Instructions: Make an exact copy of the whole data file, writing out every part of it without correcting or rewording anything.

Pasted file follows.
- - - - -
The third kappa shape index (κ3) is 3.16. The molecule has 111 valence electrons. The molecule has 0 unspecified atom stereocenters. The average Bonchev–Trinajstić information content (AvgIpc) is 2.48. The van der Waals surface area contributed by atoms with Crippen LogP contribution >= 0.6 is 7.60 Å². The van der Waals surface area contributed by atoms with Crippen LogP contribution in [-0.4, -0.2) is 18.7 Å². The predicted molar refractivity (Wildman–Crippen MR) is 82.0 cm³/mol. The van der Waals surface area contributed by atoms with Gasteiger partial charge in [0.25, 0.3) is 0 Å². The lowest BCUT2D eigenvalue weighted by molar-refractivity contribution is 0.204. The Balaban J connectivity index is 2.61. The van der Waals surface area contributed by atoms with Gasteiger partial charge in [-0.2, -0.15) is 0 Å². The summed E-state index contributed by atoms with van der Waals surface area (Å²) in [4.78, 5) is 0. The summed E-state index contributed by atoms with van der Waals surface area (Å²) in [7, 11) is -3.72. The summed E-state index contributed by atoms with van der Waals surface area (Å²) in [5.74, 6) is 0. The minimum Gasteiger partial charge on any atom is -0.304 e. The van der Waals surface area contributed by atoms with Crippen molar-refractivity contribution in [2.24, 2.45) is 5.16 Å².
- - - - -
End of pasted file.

The third kappa shape index (κ3) is 3.16. The molecule has 111 valence electrons. The molecule has 0 unspecified atom stereocenters. The average Bonchev–Trinajstić information content (AvgIpc) is 2.48. The van der Waals surface area contributed by atoms with Crippen LogP contribution >= 0.6 is 7.60 Å². The van der Waals surface area contributed by atoms with Crippen LogP contribution in [-0.4, -0.2) is 18.7 Å². The predicted molar refractivity (Wildman–Crippen MR) is 82.0 cm³/mol. The van der Waals surface area contributed by atoms with Gasteiger partial charge in [0.25, 0.3) is 0 Å². The lowest BCUT2D eigenvalue weighted by molar-refractivity contribution is 0.204. The Balaban J connectivity index is 2.61. The van der Waals surface area contributed by atoms with Gasteiger partial charge in [-0.2, -0.15) is 0 Å². The summed E-state index contributed by atoms with van der Waals surface area (Å²) in [4.78, 5) is 0. The summed E-state index contributed by atoms with van der Waals surface area (Å²) in [7, 11) is -3.72. The summed E-state index contributed by atoms with van der Waals surface area (Å²) in [5.74, 6) is 0. The minimum Gasteiger partial charge on any atom is -0.304 e. The van der Waals surface area contributed by atoms with Crippen molar-refractivity contribution in [2.24, 2.45) is 5.16 Å².